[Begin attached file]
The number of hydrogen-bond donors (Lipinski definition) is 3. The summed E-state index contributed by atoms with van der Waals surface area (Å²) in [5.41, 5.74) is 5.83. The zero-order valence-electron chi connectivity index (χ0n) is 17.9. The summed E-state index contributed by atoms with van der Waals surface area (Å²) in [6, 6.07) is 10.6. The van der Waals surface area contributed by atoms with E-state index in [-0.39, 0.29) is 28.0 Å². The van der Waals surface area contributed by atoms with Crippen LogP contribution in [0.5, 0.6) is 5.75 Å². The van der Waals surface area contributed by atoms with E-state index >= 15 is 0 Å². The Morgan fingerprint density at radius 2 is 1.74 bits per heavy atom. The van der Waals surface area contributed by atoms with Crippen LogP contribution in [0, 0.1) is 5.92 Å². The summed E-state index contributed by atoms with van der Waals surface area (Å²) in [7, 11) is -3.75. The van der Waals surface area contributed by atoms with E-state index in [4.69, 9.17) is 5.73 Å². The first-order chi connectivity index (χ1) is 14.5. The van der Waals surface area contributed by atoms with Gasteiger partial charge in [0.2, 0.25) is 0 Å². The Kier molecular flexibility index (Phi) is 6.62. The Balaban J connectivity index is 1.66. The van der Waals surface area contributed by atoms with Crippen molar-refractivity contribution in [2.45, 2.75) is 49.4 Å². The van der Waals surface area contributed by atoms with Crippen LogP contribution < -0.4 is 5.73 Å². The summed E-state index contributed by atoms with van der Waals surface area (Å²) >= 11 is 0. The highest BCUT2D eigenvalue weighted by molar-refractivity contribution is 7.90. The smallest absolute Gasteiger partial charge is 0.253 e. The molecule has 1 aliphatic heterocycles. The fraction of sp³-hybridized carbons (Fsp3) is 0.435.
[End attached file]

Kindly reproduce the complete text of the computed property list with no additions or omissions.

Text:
The number of hydrogen-bond donors (Lipinski definition) is 3. The summed E-state index contributed by atoms with van der Waals surface area (Å²) in [5.41, 5.74) is 5.83. The zero-order valence-electron chi connectivity index (χ0n) is 17.9. The summed E-state index contributed by atoms with van der Waals surface area (Å²) in [6, 6.07) is 10.6. The van der Waals surface area contributed by atoms with E-state index in [-0.39, 0.29) is 28.0 Å². The van der Waals surface area contributed by atoms with Crippen LogP contribution in [0.5, 0.6) is 5.75 Å². The van der Waals surface area contributed by atoms with E-state index >= 15 is 0 Å². The Morgan fingerprint density at radius 2 is 1.74 bits per heavy atom. The van der Waals surface area contributed by atoms with Crippen LogP contribution in [0, 0.1) is 5.92 Å². The summed E-state index contributed by atoms with van der Waals surface area (Å²) in [7, 11) is -3.75. The van der Waals surface area contributed by atoms with E-state index in [4.69, 9.17) is 5.73 Å². The first-order chi connectivity index (χ1) is 14.5. The van der Waals surface area contributed by atoms with Gasteiger partial charge in [0.2, 0.25) is 0 Å². The Kier molecular flexibility index (Phi) is 6.62. The Balaban J connectivity index is 1.66. The van der Waals surface area contributed by atoms with Crippen molar-refractivity contribution in [2.45, 2.75) is 49.4 Å². The van der Waals surface area contributed by atoms with Crippen LogP contribution < -0.4 is 5.73 Å². The summed E-state index contributed by atoms with van der Waals surface area (Å²) >= 11 is 0. The highest BCUT2D eigenvalue weighted by molar-refractivity contribution is 7.90. The smallest absolute Gasteiger partial charge is 0.253 e. The molecule has 1 aliphatic heterocycles. The fraction of sp³-hybridized carbons (Fsp3) is 0.435.